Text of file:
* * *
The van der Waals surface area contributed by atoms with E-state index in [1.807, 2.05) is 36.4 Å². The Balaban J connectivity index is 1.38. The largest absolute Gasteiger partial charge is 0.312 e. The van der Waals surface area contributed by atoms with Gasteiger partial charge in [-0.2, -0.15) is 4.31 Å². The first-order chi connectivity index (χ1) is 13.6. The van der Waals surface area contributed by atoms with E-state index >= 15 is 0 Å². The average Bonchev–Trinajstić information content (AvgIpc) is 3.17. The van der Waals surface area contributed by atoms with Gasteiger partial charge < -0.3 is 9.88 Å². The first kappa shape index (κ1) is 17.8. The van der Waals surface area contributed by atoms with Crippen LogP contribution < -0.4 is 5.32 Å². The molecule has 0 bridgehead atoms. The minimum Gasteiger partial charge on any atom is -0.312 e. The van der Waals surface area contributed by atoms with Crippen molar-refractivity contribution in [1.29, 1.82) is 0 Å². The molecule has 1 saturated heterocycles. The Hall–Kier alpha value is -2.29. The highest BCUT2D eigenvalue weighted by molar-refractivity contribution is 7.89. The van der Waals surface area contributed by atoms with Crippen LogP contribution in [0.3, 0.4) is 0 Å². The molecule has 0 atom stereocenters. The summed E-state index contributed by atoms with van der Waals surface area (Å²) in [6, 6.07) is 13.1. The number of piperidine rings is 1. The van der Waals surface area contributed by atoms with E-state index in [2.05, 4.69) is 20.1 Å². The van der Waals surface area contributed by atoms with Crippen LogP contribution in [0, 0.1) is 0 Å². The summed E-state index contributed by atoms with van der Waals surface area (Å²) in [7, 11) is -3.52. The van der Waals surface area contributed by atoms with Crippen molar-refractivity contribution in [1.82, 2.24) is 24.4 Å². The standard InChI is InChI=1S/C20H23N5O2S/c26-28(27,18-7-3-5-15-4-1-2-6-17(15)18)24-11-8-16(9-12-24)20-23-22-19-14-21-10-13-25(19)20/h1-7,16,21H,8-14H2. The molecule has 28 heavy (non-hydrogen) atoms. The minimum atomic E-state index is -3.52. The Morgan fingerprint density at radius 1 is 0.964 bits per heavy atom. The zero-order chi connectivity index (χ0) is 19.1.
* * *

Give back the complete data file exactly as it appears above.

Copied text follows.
The van der Waals surface area contributed by atoms with E-state index in [1.807, 2.05) is 36.4 Å². The Balaban J connectivity index is 1.38. The largest absolute Gasteiger partial charge is 0.312 e. The van der Waals surface area contributed by atoms with Gasteiger partial charge in [-0.2, -0.15) is 4.31 Å². The first-order chi connectivity index (χ1) is 13.6. The van der Waals surface area contributed by atoms with E-state index >= 15 is 0 Å². The average Bonchev–Trinajstić information content (AvgIpc) is 3.17. The van der Waals surface area contributed by atoms with Gasteiger partial charge < -0.3 is 9.88 Å². The first kappa shape index (κ1) is 17.8. The van der Waals surface area contributed by atoms with Crippen LogP contribution < -0.4 is 5.32 Å². The molecule has 0 bridgehead atoms. The minimum Gasteiger partial charge on any atom is -0.312 e. The van der Waals surface area contributed by atoms with Crippen molar-refractivity contribution in [1.29, 1.82) is 0 Å². The molecule has 1 saturated heterocycles. The Hall–Kier alpha value is -2.29. The highest BCUT2D eigenvalue weighted by molar-refractivity contribution is 7.89. The van der Waals surface area contributed by atoms with Crippen LogP contribution in [0.3, 0.4) is 0 Å². The molecule has 0 atom stereocenters. The summed E-state index contributed by atoms with van der Waals surface area (Å²) in [6, 6.07) is 13.1. The number of piperidine rings is 1. The van der Waals surface area contributed by atoms with E-state index in [2.05, 4.69) is 20.1 Å². The van der Waals surface area contributed by atoms with Crippen LogP contribution in [0, 0.1) is 0 Å². The summed E-state index contributed by atoms with van der Waals surface area (Å²) in [7, 11) is -3.52. The van der Waals surface area contributed by atoms with Crippen molar-refractivity contribution in [1.82, 2.24) is 24.4 Å². The standard InChI is InChI=1S/C20H23N5O2S/c26-28(27,18-7-3-5-15-4-1-2-6-17(15)18)24-11-8-16(9-12-24)20-23-22-19-14-21-10-13-25(19)20/h1-7,16,21H,8-14H2. The molecule has 28 heavy (non-hydrogen) atoms. The minimum atomic E-state index is -3.52. The Morgan fingerprint density at radius 1 is 0.964 bits per heavy atom. The zero-order chi connectivity index (χ0) is 19.1.